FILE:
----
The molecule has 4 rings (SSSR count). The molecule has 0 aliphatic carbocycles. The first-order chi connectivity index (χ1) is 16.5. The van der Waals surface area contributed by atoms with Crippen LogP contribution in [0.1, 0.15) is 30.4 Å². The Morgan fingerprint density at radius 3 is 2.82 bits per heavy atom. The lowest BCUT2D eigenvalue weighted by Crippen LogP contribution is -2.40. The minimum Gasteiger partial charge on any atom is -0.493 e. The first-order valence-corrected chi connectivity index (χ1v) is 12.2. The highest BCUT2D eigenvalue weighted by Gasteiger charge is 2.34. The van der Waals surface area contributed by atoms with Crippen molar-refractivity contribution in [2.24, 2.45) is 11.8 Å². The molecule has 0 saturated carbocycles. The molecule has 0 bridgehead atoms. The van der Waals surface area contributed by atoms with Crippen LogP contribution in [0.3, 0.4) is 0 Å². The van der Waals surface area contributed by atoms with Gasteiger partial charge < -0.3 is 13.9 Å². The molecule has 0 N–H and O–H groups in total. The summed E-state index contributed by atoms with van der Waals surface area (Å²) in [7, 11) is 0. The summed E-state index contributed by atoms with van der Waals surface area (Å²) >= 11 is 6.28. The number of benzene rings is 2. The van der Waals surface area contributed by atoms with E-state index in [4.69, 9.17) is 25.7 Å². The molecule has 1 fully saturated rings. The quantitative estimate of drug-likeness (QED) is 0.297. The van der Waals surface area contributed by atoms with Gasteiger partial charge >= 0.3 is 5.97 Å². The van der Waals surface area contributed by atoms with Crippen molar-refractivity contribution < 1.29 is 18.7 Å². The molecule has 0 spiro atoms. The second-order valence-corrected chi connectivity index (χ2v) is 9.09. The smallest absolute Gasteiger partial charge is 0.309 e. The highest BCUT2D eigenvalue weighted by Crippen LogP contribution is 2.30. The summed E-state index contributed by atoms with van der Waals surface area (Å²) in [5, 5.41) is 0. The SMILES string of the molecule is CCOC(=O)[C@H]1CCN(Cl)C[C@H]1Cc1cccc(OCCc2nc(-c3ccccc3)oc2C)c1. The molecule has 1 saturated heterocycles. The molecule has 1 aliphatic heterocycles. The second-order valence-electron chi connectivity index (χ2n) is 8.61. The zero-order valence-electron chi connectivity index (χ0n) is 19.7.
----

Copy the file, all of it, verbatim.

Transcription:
The molecule has 4 rings (SSSR count). The molecule has 0 aliphatic carbocycles. The first-order chi connectivity index (χ1) is 16.5. The van der Waals surface area contributed by atoms with Crippen LogP contribution in [0.1, 0.15) is 30.4 Å². The Morgan fingerprint density at radius 3 is 2.82 bits per heavy atom. The lowest BCUT2D eigenvalue weighted by Crippen LogP contribution is -2.40. The minimum Gasteiger partial charge on any atom is -0.493 e. The first-order valence-corrected chi connectivity index (χ1v) is 12.2. The highest BCUT2D eigenvalue weighted by Gasteiger charge is 2.34. The van der Waals surface area contributed by atoms with Crippen molar-refractivity contribution in [2.24, 2.45) is 11.8 Å². The molecule has 0 saturated carbocycles. The molecule has 0 bridgehead atoms. The van der Waals surface area contributed by atoms with Crippen LogP contribution in [0.3, 0.4) is 0 Å². The van der Waals surface area contributed by atoms with Gasteiger partial charge < -0.3 is 13.9 Å². The molecule has 0 N–H and O–H groups in total. The summed E-state index contributed by atoms with van der Waals surface area (Å²) in [7, 11) is 0. The summed E-state index contributed by atoms with van der Waals surface area (Å²) >= 11 is 6.28. The number of benzene rings is 2. The van der Waals surface area contributed by atoms with E-state index in [4.69, 9.17) is 25.7 Å². The molecule has 1 fully saturated rings. The quantitative estimate of drug-likeness (QED) is 0.297. The van der Waals surface area contributed by atoms with Gasteiger partial charge >= 0.3 is 5.97 Å². The van der Waals surface area contributed by atoms with Crippen molar-refractivity contribution < 1.29 is 18.7 Å². The molecule has 0 spiro atoms. The second-order valence-corrected chi connectivity index (χ2v) is 9.09. The smallest absolute Gasteiger partial charge is 0.309 e. The highest BCUT2D eigenvalue weighted by Crippen LogP contribution is 2.30. The summed E-state index contributed by atoms with van der Waals surface area (Å²) in [5, 5.41) is 0. The SMILES string of the molecule is CCOC(=O)[C@H]1CCN(Cl)C[C@H]1Cc1cccc(OCCc2nc(-c3ccccc3)oc2C)c1. The molecule has 1 saturated heterocycles. The molecule has 1 aliphatic heterocycles. The second-order valence-electron chi connectivity index (χ2n) is 8.61. The zero-order valence-electron chi connectivity index (χ0n) is 19.7.